Telekom Albania  Albania Universal Profile.
Bell  Canada Universal Profile.
China Mobile  China Universal Profile.
Orange Multiple markets 2012-2017 Branded as Chat Messages in Romania,[61] joyn elsewhere.[34][38][39]

[62] Since July 2018 branded as Chat - Universal profile in Slovakia.

[63] Service in France was interrupted as of 14 November 2017.

COSMOTE  Greece Universal Profile.
Telekom  Hungary Universal Profile.
Vodacom  South Africa Universal Profile.
Illinois Valley Cellular  United States Universal Profile.
Tiercel Wireless  United States Universal Profile.
TracFone Wireless  United States Universal Profile.
T-Mobile US  United States May 2020 Universal Profile[64]
Swisscom Switzerland April 2020 Branded as Message+ (
MTS  Russia October 2020 Only for Samsung smartphones and only for Moscow customers,[65] MTS Connect still works for all MTS customers

Interconnect and hubs[edit]

Like SMS, RCS requires national and international interconnects to enable roaming. As with SMS, this will be accomplished with hubbing - where third-party providers complete agreements with individual operators to interwork their systems. Each subsequent operator that connects to a hub is therefore connected automatically to all other connected operators. This eliminates the need to each operator to connect to all the others to which they may need to send messages. Interconnections and hubs are considered vital to the long-term success of RCS.[66] RCS hubs are provided by a range of stakeholders with a vested interest in increasing RCS use. These include traditional SMS hub providers (e.g. Global Message Services and Sinch), software and hardware vendors (e.g. Interop Technologies, Mavenir, and ZTE), and also Google via its Jibe Cloud platform.[67]

GSMA RCS accreditation[edit]

The RCS Interop and Testing (IOT) accreditation process[68] was started by the GSMA in order to improve the quality of testing, increase transparency, drive scale, minimize complexity and accelerate time-to-market (TTM) of joyn services. Companies need to undertake the IOT process from the GSMA to apply for a license to use the service mark joyn.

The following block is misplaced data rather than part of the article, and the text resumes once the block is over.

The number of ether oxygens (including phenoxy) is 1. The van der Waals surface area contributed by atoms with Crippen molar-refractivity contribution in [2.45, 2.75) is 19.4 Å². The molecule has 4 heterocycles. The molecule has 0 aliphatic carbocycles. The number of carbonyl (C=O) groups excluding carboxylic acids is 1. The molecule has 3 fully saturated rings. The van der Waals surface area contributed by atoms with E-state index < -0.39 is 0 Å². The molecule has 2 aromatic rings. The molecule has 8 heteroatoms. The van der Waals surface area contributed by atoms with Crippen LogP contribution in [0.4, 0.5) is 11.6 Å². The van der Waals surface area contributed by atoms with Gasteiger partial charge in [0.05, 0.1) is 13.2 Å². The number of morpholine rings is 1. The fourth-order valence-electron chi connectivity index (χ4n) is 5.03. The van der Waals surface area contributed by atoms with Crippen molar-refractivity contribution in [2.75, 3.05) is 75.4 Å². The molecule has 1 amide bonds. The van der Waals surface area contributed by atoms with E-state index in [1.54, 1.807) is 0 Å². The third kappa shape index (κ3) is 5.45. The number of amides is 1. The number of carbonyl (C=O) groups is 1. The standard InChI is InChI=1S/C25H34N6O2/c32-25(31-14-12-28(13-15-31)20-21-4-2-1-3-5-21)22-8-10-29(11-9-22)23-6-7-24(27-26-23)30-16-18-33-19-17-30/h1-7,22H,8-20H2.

"Accredited" means that the device, client or network has undertaken a series of test cases (150 to 300) in a specific set of conditions, provided test results and traces that have been analysed by the GSMA RCS IOT team and any IOT issues arising resolved with the submitter.[69]

"Accreditation Ready" is the designation awarded to a hosted RCS service that has undertaken the same series of test cases as mobile network operator operator, provided test results and traces that have been analysed by the GSMA RCS IOT team and any IOT issues arising resolved with the submitter.[69]

A list of RCS AS providers and their GSMA RCS Accreditation status can be found here:


Amnesty International researcher Joe Westby criticized RCS for not allowing end-to-end encryption, because it is treated as a service of carriers and thus subject to lawful interception.[70][71]

The Verge criticized the inconsistent support of RCS in the United States, with carriers not supporting RCS in all markets, not certifying service on all phones, or not yet supporting the Universal Profile. Concerns were shown over Google's decision to run its own RCS service due to the possibility of antitrust scrutiny, but it was acknowledged that Google had to do so in order to bypass the carriers' inconsistent support of RCS, as it wanted to have a service more comparable to Apple's iMessage service available on Android.[18][72]

Ars Technica also criticized Google's move to launch a direct-to-consumer RCS service, considering it a contradiction of RCS being native to the carrier to provide features reminiscent of messaging apps, counting it as being among various past and unsuccessful attempts by Google to develop an in-house messaging service (including Google Talk, Google+ Messenger, Hangouts, and Allo), and noting limitations such as its dependencies on phone numbers as the identity, not being capable of being readily synchronized between multiple devices, and the aforementioned lack of end-to-end encryption.[73] In November 2020, Google announced that it would begin to introduce end-to-end encryption in beta.[19]

See also[edit]


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External links[edit]